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The pilcrow is a symbol closely resembling a backward facing capital P. In publishing and editing, it is most often used to mark the beginning of a new paragraph or identify where a single block of text should be split into multiple paragraphs. Pilcrows rarely appear in finished texts, but before the modern convention of paragraph breaks, the pilcrow was used to mark the beginning of a new thought. It has other specialized functions as well, such as its use as a footnote or reference marker, especially in legal and academic documents.
A pilcrow is made by making a backward P with two upright parallel lines close together, an elevated C intersecting with two vertical lines. The earliest form of the symbol is understood to be a letter C, short for the Latin word capitulum, meaning “chapter." Initially, the double slash was used to indicate scribe notes.
This shape is the reason this symbol is also called a blind P. It is often referred to by its Latin name alinea, which translates as “off the line." Other common names for the pilcrow such as paraph or paragraph mark are derived from the pilcrow’s function, rather than its appearance.
While the pilcrow was once used to identify new thoughts in finished texts, in modern writing it is most often used in the editing process. Editors and proofreaders use this symbol to identify where paragraph breaks should occur. Pilcrows are especially common when printed copies are edited and notations are made by hand.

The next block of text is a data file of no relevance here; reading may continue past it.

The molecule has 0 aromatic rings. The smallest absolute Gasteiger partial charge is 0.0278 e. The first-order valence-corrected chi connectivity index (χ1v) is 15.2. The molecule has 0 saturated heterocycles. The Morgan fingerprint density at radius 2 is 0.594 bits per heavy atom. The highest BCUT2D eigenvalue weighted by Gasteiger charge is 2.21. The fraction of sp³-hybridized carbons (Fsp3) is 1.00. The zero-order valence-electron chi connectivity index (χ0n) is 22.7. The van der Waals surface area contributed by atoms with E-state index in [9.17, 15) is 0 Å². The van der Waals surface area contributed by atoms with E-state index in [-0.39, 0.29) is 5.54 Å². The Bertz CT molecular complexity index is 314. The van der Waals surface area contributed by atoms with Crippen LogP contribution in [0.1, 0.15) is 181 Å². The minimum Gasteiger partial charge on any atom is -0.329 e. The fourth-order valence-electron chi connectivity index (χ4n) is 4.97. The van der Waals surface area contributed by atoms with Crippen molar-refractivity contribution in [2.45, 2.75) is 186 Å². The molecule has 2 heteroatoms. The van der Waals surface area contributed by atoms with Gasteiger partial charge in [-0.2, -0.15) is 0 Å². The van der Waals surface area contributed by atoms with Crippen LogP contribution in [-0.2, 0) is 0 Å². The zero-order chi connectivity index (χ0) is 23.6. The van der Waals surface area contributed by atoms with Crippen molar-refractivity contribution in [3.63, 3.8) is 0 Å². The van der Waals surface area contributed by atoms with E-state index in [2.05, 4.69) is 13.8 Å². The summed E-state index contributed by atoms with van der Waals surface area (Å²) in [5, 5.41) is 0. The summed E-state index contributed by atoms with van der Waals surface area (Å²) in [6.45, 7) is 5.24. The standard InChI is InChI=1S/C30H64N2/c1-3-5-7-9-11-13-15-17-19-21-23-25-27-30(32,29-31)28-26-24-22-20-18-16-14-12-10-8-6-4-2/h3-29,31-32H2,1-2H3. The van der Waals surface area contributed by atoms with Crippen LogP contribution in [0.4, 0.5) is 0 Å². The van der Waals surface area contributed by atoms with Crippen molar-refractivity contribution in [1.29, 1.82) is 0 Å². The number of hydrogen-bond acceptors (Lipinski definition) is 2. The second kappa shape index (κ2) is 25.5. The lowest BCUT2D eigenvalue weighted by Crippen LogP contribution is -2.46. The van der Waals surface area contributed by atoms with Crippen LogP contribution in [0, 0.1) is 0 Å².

In print, indentation is most commonly used to identify paragraph breaks. Online text tends to be less dense, and a blank line is often inserted between paragraphs as an easy to read alternative. Use of pilcrows to identify paragraph breaks in a finished text is very uncommon.
Aside from its use to identify and separate paragraphs, pilcrows have other specialized uses as well. In legal writing, for example, it is used to mark references. Academics sometimes use the symbol to identify specific paragraphs in a text, especially when page numbers are not practical, such as in an online text. Bloggers may also use the mark to make permalinks to earlier writings.
Some religions make use of this symbol. Anglican and Episcopal churches in particular use pilcrows to identify directions for the congregation. As worshipers follow along in the order of service, pilcrows are sometimes used to mark instructions to sit, stand, and kneel.